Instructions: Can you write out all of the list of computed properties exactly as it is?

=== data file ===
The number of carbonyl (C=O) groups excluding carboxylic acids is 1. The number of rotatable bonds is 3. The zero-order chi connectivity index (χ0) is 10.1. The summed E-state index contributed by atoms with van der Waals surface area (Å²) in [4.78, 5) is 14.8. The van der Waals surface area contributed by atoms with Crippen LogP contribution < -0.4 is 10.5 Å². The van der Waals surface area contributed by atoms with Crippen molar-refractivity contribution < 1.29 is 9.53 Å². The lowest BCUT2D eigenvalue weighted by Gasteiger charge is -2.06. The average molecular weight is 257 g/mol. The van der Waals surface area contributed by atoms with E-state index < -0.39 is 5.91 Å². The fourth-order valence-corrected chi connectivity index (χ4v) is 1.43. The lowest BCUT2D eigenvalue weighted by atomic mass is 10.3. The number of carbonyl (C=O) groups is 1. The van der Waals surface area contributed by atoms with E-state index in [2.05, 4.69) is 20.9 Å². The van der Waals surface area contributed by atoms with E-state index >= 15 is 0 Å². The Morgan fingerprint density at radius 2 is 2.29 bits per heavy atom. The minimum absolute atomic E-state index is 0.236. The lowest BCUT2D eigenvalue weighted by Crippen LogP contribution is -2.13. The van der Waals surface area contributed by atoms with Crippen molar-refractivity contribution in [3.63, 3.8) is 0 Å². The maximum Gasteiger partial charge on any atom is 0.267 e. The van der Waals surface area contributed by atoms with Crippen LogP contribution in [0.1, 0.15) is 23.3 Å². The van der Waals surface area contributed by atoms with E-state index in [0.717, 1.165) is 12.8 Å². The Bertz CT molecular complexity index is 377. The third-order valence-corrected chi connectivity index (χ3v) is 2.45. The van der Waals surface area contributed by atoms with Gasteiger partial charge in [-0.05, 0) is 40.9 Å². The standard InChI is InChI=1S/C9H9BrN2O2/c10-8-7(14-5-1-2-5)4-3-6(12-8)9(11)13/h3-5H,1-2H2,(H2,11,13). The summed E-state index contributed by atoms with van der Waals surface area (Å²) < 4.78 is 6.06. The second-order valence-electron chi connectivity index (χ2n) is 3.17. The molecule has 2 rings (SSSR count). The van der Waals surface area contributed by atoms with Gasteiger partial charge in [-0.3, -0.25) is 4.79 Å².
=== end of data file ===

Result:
The number of carbonyl (C=O) groups excluding carboxylic acids is 1. The number of rotatable bonds is 3. The zero-order chi connectivity index (χ0) is 10.1. The summed E-state index contributed by atoms with van der Waals surface area (Å²) in [4.78, 5) is 14.8. The van der Waals surface area contributed by atoms with Crippen LogP contribution < -0.4 is 10.5 Å². The van der Waals surface area contributed by atoms with Crippen molar-refractivity contribution < 1.29 is 9.53 Å². The lowest BCUT2D eigenvalue weighted by Gasteiger charge is -2.06. The average molecular weight is 257 g/mol. The van der Waals surface area contributed by atoms with E-state index < -0.39 is 5.91 Å². The fourth-order valence-corrected chi connectivity index (χ4v) is 1.43. The lowest BCUT2D eigenvalue weighted by atomic mass is 10.3. The number of carbonyl (C=O) groups is 1. The van der Waals surface area contributed by atoms with E-state index in [2.05, 4.69) is 20.9 Å². The van der Waals surface area contributed by atoms with E-state index >= 15 is 0 Å². The Morgan fingerprint density at radius 2 is 2.29 bits per heavy atom. The minimum absolute atomic E-state index is 0.236. The lowest BCUT2D eigenvalue weighted by Crippen LogP contribution is -2.13. The van der Waals surface area contributed by atoms with Crippen molar-refractivity contribution in [3.63, 3.8) is 0 Å². The maximum Gasteiger partial charge on any atom is 0.267 e. The van der Waals surface area contributed by atoms with Crippen LogP contribution in [0.1, 0.15) is 23.3 Å². The van der Waals surface area contributed by atoms with E-state index in [0.717, 1.165) is 12.8 Å². The Bertz CT molecular complexity index is 377. The third-order valence-corrected chi connectivity index (χ3v) is 2.45. The van der Waals surface area contributed by atoms with Gasteiger partial charge in [-0.05, 0) is 40.9 Å². The standard InChI is InChI=1S/C9H9BrN2O2/c10-8-7(14-5-1-2-5)4-3-6(12-8)9(11)13/h3-5H,1-2H2,(H2,11,13). The summed E-state index contributed by atoms with van der Waals surface area (Å²) < 4.78 is 6.06. The second-order valence-electron chi connectivity index (χ2n) is 3.17. The molecule has 2 rings (SSSR count). The van der Waals surface area contributed by atoms with Gasteiger partial charge in [-0.3, -0.25) is 4.79 Å².